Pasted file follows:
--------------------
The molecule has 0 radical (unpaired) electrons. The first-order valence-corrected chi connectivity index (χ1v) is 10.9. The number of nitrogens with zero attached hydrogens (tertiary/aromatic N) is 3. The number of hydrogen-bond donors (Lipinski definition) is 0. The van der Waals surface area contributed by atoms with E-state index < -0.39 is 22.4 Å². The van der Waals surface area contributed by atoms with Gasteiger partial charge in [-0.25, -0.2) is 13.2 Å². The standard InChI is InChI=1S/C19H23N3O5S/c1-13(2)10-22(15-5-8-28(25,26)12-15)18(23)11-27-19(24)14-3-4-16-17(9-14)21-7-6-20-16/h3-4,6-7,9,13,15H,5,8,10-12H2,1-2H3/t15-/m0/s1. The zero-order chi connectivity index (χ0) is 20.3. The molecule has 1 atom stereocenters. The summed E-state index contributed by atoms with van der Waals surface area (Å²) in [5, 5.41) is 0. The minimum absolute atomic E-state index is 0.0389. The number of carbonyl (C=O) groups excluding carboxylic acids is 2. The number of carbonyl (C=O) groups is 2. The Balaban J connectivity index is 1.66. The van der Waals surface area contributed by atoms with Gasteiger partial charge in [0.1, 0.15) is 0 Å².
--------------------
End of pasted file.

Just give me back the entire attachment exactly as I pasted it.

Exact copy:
The molecule has 0 radical (unpaired) electrons. The first-order valence-corrected chi connectivity index (χ1v) is 10.9. The number of nitrogens with zero attached hydrogens (tertiary/aromatic N) is 3. The number of hydrogen-bond donors (Lipinski definition) is 0. The van der Waals surface area contributed by atoms with E-state index < -0.39 is 22.4 Å². The van der Waals surface area contributed by atoms with Gasteiger partial charge in [-0.25, -0.2) is 13.2 Å². The standard InChI is InChI=1S/C19H23N3O5S/c1-13(2)10-22(15-5-8-28(25,26)12-15)18(23)11-27-19(24)14-3-4-16-17(9-14)21-7-6-20-16/h3-4,6-7,9,13,15H,5,8,10-12H2,1-2H3/t15-/m0/s1. The zero-order chi connectivity index (χ0) is 20.3. The molecule has 1 atom stereocenters. The summed E-state index contributed by atoms with van der Waals surface area (Å²) in [5, 5.41) is 0. The minimum absolute atomic E-state index is 0.0389. The number of carbonyl (C=O) groups excluding carboxylic acids is 2. The number of carbonyl (C=O) groups is 2. The Balaban J connectivity index is 1.66. The van der Waals surface area contributed by atoms with Gasteiger partial charge in [0.1, 0.15) is 0 Å².